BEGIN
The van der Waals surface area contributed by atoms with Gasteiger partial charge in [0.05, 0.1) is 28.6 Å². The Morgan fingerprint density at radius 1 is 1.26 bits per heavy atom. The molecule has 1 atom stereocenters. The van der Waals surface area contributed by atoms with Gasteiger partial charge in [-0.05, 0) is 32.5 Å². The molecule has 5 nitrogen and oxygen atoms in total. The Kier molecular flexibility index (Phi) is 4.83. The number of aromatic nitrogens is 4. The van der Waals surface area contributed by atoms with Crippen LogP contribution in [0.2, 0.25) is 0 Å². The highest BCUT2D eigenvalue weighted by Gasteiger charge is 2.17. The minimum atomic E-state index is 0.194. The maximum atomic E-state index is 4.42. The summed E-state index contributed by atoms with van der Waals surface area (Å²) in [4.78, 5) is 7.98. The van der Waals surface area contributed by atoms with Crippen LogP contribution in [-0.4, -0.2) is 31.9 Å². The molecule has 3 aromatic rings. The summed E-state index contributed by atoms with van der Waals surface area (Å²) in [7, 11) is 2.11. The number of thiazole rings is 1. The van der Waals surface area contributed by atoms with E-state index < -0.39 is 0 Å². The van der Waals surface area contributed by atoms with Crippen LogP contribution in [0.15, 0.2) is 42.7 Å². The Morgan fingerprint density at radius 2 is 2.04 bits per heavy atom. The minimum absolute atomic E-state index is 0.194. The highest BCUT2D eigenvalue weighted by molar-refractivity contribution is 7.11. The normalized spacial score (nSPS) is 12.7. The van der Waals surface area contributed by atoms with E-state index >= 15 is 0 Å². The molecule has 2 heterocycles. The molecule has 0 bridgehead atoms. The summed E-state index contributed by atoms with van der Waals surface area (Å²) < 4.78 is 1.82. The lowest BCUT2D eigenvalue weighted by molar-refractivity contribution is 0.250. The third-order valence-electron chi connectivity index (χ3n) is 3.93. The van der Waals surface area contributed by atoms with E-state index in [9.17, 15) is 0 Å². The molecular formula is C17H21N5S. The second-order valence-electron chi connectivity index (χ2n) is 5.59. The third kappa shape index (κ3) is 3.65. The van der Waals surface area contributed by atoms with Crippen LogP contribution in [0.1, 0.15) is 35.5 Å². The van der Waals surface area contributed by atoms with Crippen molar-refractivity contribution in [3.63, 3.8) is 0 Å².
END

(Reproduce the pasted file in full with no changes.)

The van der Waals surface area contributed by atoms with Gasteiger partial charge in [0.05, 0.1) is 28.6 Å². The Morgan fingerprint density at radius 1 is 1.26 bits per heavy atom. The molecule has 1 atom stereocenters. The van der Waals surface area contributed by atoms with Gasteiger partial charge in [-0.05, 0) is 32.5 Å². The molecule has 5 nitrogen and oxygen atoms in total. The Kier molecular flexibility index (Phi) is 4.83. The number of aromatic nitrogens is 4. The van der Waals surface area contributed by atoms with Crippen LogP contribution in [0.2, 0.25) is 0 Å². The highest BCUT2D eigenvalue weighted by Gasteiger charge is 2.17. The minimum atomic E-state index is 0.194. The maximum atomic E-state index is 4.42. The summed E-state index contributed by atoms with van der Waals surface area (Å²) in [4.78, 5) is 7.98. The van der Waals surface area contributed by atoms with Crippen LogP contribution in [-0.4, -0.2) is 31.9 Å². The molecule has 3 aromatic rings. The summed E-state index contributed by atoms with van der Waals surface area (Å²) in [7, 11) is 2.11. The number of thiazole rings is 1. The van der Waals surface area contributed by atoms with E-state index < -0.39 is 0 Å². The van der Waals surface area contributed by atoms with Crippen LogP contribution in [0.15, 0.2) is 42.7 Å². The Morgan fingerprint density at radius 2 is 2.04 bits per heavy atom. The minimum absolute atomic E-state index is 0.194. The highest BCUT2D eigenvalue weighted by molar-refractivity contribution is 7.11. The normalized spacial score (nSPS) is 12.7. The van der Waals surface area contributed by atoms with E-state index >= 15 is 0 Å². The molecule has 2 heterocycles. The molecule has 0 bridgehead atoms. The summed E-state index contributed by atoms with van der Waals surface area (Å²) < 4.78 is 1.82. The lowest BCUT2D eigenvalue weighted by molar-refractivity contribution is 0.250. The third-order valence-electron chi connectivity index (χ3n) is 3.93. The van der Waals surface area contributed by atoms with E-state index in [9.17, 15) is 0 Å². The molecular formula is C17H21N5S. The second-order valence-electron chi connectivity index (χ2n) is 5.59. The third kappa shape index (κ3) is 3.65. The van der Waals surface area contributed by atoms with Crippen LogP contribution in [0.1, 0.15) is 35.5 Å². The van der Waals surface area contributed by atoms with Crippen molar-refractivity contribution in [3.63, 3.8) is 0 Å².